Welcome to my little corner of the universe. The one place I am not constrained to the format of a social media post, a one-page resume, or a 150-character profile on a dating app. But even with all this space, what should I write about myself? I can never even decide what title I should put under my name let alone the exact words to describe myself to complete strangers. And indeed, I considered (like many others) skipping a personal description altogether, simply opting to use the space as an index for social media and networking. But even if I posted regularly to social media, I feel like that wouldn't paint a clear picture of me. The random snapshots of the best/coolest parts of one's life without any of the trials and challenges reflects only part of us, and perhaps the least important part, for it is latter — I would argue — which most profoundly shapes us into who we are. Of course, not everyone cares to tell the world about themselves in the first place, or perhaps they only want to share the happy moments even if it doesn't reflect who they truly are deep inside — and there's nothing wrong with that. But if you are here, reading this, I can only assume that either you're about to stop reading imminently because you have no clue how you got here and why you are reading about this random guy on the internet... or, perhaps, there is some small chance you are curious to find out more about me. And for that — to get the most complete sense of who I am — we have to start at the beginning.
For me, it all begins with one of the earliest memories I have: I'm six years old, sitting in a chair in the corner of a dark hospital room and my brother (a year older) is standing next to me. Near the center of the room my mother is quietly sleeping in bed with fluids going into her arm. The lights are off but the door is slightly ajar, allowing a sharp ray of light from the hallway to pierce the room. At some point a nurse comes in and asks if we want something to eat — I remember I was starving, but for some reason I said no. Perhaps I thought it might get my mom in trouble, because I knew we didn't have any money. My brother said 'yes' though, and got a tuna fish sandwich. And in an act of selflessness I would always remember my brother by, he gave me half.
That was the last time I remember seeing my mother. I was always told she abandoned us, involuntarily surrendering her parental rights to us when she didn't show up to meetings with the social worker, but that could just be hearsay — as far as I know it could have been the single greatest act of selflessness she displayed in her entire life, allowing us to be placed in a home that she knew would provide us more than she ever could. Whatever her motivations, because my dad had already long been out of the picture my brother and I were placed into a foster home. This particular sequence of events may seem to you at first like an unfortunate turn of fate, but for me it was the opposite — in fact, I don't even remember greiving about the loss of my mother to be honest. All I remember is that in my new home, my brother and I each got our own twin beds; I had an unending supply of toys and other kids around to play with; and perhaps best of all, we never had to worry about whether we'd get to eat a decent meal. Sure, I had lost my mother, but I was finally in a place that could satiate my growing intellectual curiosity about the world, a curiosity that — until then — had never had any real opportunity to be kindled. I dove into my new life with eagerness and curiosity. Right away, it was Power Rangers and Pogs. It was The Simpsons. It was playing street hockey with actual equipment and running around in the woods next to our house. It was being on a sports team (baseball) for the first time. It was trips up to a lake in New Hampshire, learning to swim and catching catfish with my hands. And it was also the first time I got lost in the world of video games: Who knows how many hours I sunk into my Sega Genesis and the original giant gray Game Boy?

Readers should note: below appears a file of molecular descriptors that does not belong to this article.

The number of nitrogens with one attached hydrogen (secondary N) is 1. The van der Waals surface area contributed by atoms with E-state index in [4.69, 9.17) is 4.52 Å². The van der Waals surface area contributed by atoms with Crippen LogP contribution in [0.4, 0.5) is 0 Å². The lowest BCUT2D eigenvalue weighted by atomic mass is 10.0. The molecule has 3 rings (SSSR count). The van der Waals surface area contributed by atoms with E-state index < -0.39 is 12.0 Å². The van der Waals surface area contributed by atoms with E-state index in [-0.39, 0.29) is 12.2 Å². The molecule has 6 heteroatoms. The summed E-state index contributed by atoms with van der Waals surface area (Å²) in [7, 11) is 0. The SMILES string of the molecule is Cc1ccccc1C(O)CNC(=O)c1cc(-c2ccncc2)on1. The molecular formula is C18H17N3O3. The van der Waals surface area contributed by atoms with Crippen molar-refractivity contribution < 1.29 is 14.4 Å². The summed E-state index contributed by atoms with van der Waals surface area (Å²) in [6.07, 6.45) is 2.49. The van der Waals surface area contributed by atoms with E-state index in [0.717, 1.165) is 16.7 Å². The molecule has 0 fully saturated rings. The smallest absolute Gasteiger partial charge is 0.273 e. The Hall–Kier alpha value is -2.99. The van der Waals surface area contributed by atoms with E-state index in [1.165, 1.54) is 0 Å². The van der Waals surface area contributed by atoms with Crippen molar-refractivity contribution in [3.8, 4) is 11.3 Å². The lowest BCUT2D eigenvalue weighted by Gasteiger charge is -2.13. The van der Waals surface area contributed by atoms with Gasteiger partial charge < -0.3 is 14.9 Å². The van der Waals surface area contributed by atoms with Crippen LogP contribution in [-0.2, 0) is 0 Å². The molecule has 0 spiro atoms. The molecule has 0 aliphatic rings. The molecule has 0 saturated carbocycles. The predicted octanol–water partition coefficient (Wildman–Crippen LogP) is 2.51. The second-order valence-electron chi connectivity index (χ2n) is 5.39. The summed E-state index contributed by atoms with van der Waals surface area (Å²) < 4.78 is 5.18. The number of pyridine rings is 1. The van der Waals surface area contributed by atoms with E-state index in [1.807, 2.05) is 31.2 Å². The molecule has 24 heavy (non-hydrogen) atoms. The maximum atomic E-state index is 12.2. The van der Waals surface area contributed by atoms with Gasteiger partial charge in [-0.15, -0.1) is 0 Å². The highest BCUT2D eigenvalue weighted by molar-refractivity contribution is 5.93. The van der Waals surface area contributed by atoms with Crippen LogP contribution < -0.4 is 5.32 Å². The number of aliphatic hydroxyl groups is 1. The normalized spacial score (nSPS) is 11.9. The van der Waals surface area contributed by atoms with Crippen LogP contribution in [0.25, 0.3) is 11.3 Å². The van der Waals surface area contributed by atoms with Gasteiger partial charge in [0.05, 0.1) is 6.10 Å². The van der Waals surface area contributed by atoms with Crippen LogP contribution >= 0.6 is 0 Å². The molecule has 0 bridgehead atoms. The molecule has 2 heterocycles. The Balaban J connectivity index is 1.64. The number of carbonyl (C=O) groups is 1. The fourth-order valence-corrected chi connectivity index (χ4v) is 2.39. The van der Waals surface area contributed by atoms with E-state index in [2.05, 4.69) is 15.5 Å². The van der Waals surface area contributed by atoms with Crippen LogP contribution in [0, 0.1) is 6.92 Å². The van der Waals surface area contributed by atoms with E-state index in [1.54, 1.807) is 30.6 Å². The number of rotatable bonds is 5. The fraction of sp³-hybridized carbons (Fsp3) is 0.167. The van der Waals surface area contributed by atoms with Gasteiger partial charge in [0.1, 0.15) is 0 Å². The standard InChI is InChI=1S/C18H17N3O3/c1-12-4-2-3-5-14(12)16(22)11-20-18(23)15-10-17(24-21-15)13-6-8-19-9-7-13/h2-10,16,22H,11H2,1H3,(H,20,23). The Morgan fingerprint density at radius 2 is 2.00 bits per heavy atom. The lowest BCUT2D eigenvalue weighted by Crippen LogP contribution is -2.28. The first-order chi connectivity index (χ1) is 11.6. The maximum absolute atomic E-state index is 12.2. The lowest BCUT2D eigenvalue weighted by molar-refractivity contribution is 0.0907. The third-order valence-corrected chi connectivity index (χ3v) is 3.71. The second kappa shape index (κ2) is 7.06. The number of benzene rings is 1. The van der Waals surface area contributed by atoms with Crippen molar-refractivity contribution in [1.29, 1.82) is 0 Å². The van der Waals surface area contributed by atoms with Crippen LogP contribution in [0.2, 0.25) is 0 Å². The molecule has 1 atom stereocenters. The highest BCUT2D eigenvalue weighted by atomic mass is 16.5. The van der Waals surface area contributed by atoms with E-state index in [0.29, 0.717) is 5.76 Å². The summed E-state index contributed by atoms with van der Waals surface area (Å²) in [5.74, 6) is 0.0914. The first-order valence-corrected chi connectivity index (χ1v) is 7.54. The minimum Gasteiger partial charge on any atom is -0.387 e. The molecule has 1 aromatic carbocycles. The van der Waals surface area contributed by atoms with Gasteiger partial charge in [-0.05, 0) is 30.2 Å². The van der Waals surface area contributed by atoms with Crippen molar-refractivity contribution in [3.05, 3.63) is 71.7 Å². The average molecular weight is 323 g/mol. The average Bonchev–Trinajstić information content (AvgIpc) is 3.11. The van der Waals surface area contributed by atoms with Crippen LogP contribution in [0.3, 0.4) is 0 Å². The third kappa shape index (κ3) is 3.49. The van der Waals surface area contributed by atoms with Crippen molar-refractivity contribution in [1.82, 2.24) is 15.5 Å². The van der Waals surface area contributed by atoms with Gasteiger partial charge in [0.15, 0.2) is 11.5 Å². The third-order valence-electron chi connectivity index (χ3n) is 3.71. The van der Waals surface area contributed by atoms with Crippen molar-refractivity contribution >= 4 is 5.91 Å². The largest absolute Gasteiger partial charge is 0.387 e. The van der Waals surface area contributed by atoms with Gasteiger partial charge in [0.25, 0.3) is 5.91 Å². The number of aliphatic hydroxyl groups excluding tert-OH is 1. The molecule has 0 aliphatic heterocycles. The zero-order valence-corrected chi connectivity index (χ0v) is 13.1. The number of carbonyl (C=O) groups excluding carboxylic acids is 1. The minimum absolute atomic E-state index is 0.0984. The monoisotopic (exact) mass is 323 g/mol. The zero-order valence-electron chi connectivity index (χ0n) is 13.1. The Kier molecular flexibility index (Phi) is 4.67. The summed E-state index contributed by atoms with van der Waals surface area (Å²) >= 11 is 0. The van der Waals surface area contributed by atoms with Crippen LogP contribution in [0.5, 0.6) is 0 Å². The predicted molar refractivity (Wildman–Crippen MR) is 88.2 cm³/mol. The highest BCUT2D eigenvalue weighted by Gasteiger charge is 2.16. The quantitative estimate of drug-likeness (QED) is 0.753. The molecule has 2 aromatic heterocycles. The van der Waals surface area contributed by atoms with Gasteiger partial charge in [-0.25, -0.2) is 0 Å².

I had always assumed that I would stay in foster home for the rest of my childhood, and my foster parents gave us no illusions about this. In fact, at some point they even started asking us to start calling them mom and dad, instead of their first names as we had always called them since we moved in. The truth is, the thought of never being adopted didn't really bother me since I felt like I had everything I wanted already. But one day after three years in foster home, my brother and I were approached by a couple who were interested in possibly adopting us. It all happened so fast — they took us to the zoo and some other places and before I knew it they had brought us into their home permanently. Adopted at 9 years old — what great fortune, I was told. At the time however, I honestly don't recall being particularly ecstatic... I wasn't sad, and it wasn't that I didn't want to be adopted; I had just been so inured to the constant change of homes and parents in my life that when I got my supposed "final" parents it just wasn't a big deal to me. In fact, in many ways I would soon come to believe that my new home wasn't as good as my foster one, and it would take me years to truly appreciate what I was given that day when we left foster home for good.